I am a selfish hypocrit myself on this b/c secretly I want Polanski to go free so he can make more films, and move on, but as Bill perfectly points out, we should be across the board on moral & ethical judgments such as these. Artists typically are given slack in situations like these, and I'm not sure why. Is it because we more easily accept a deviancy coming from them and not a school teacher or politician??

I will say that I watched Bitter Moon about a month ago, followed by The Fearless Vampire Killers and both of them had a "f*cking young girls" to it that was inescapably creepy.

bill r. said...

Fox, all the evidence that the public has available, which includes the victim's testimony, was that Polanski drugged her and raped her. And not statutory rape -- she said no, she said she was scared, she asked to go home, he did it anyway. You can find the court transcripts online.

Artists typically are given slack in situations like these, and I'm not sure why...

I'm not sure why either, but I've yet to be convinced that this isn't at the heart of the controversy, for most people, anyway. Hell, Debra Wagner called the anti-Polanski contingent "Philistines", which is, of course, an insult typically hurled at people who are thought to have lowbrow, or at best middlebrow, tastes in art.

Fox said...

Well, if it's not statutory rape (not that that's clean and clear, but I think it's vastly different), then I don't see how people can defend Polanki's actions.

I guess they are coming from a let bygones be bygones stance? Or, perhaps since the girl has said she wants this to be over?? I get people like Wenders coming to the aid of their friend, I really do, but for people like Winger to not accept a sound argument from the other side is just daft on her part.

This situation can be approached in numerous ways, but what - I hope - people can at least admit, is that what he did was wrong.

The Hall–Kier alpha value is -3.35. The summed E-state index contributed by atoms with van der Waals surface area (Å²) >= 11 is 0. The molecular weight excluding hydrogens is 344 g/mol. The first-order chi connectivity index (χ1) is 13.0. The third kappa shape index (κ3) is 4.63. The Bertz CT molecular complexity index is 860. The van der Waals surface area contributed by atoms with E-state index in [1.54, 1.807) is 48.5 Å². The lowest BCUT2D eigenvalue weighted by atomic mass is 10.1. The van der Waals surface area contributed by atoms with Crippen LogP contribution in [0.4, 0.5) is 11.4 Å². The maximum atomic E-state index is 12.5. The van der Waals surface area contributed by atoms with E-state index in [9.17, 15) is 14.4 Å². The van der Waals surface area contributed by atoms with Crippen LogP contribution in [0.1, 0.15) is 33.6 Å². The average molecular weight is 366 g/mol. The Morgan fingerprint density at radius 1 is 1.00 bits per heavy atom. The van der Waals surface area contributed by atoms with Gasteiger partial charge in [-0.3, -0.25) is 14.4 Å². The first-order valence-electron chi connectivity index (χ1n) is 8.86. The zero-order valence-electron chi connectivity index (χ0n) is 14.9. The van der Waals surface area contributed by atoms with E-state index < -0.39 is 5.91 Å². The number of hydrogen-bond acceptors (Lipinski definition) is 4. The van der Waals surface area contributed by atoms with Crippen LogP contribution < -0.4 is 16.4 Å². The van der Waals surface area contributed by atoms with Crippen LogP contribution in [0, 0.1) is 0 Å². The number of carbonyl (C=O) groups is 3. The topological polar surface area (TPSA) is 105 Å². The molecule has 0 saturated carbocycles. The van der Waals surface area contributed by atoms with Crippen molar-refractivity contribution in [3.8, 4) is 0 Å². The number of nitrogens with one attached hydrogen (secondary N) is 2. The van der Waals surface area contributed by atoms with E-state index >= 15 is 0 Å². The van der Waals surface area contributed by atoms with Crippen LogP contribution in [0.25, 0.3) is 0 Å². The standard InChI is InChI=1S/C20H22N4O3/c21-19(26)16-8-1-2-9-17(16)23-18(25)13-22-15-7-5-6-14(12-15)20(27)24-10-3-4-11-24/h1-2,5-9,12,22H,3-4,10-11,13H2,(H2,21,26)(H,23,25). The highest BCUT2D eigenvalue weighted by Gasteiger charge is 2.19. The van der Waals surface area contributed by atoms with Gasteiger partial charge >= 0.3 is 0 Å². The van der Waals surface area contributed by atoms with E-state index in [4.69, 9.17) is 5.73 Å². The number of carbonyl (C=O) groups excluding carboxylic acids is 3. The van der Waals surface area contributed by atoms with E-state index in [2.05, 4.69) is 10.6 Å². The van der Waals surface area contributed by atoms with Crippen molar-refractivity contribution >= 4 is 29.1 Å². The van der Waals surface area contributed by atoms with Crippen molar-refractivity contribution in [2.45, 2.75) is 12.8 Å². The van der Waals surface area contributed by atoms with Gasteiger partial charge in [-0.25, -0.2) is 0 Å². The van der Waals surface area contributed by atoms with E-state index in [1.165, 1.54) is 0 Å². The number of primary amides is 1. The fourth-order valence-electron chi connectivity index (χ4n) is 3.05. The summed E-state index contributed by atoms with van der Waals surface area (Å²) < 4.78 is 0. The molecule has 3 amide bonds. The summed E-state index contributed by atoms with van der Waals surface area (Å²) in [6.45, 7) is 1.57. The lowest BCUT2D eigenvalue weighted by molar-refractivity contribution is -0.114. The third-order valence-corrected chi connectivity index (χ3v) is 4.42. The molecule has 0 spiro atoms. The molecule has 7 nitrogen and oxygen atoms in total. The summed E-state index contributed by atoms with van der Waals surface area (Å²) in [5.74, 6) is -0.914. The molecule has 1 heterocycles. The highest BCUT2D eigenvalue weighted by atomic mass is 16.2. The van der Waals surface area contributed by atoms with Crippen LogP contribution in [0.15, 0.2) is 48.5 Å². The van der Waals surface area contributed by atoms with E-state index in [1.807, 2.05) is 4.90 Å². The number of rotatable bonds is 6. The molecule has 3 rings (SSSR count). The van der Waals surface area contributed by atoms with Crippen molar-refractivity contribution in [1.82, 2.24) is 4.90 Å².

I guess what leaves a cloud in my head is the length of time that's passed. I know he fled and thus was unable to face trial here, but why now? And who exactly is pursuing this? Is it the California attorney general??

Rick Olson said...

we should be across the board on moral & ethical judgments such as these.

Yes. And plea bargains are part of our legal system, for better or ill. I don't defend what he did, and as I said, he seems to be a pretty slimy guy, albeit one who can make great movies, but with all the inequalities in our justice system, why are we obsessing over a guy fleeing to avoid sentencing?

And our relationship with art is pretty weird: Perhaps we should reverse it: If he wasn't a world renowned filmmaker and husband of Sharon Tate, would anyone give a shit? Especially since the victim has gotten justice (she won a law suit) and sees no need to pursue the matter anymore. Is this a case of American Justice Will Not Be Denied?

I'm like you, Fox, I don't have much of an opinion -- he seems like a guy who likes or liked to fuck young girls, as Bill's direct quotes from him would indicate. And he drugged her and raped her, that is not an issue. But like Fox, I ask why now? Who's going to make a name for himself finally bringing him to justice? Will they try it over again? Will the plea bargain be upheld + charges of fleeing to avoid sentencing? Who knows.

Count Gregula said...

Bill, sorry I missed this conversation.

Read this piece from Salon if you haven't already. It's a terrific piece in my opinion, one that answers most questions about the case and says what you and I have been feeling.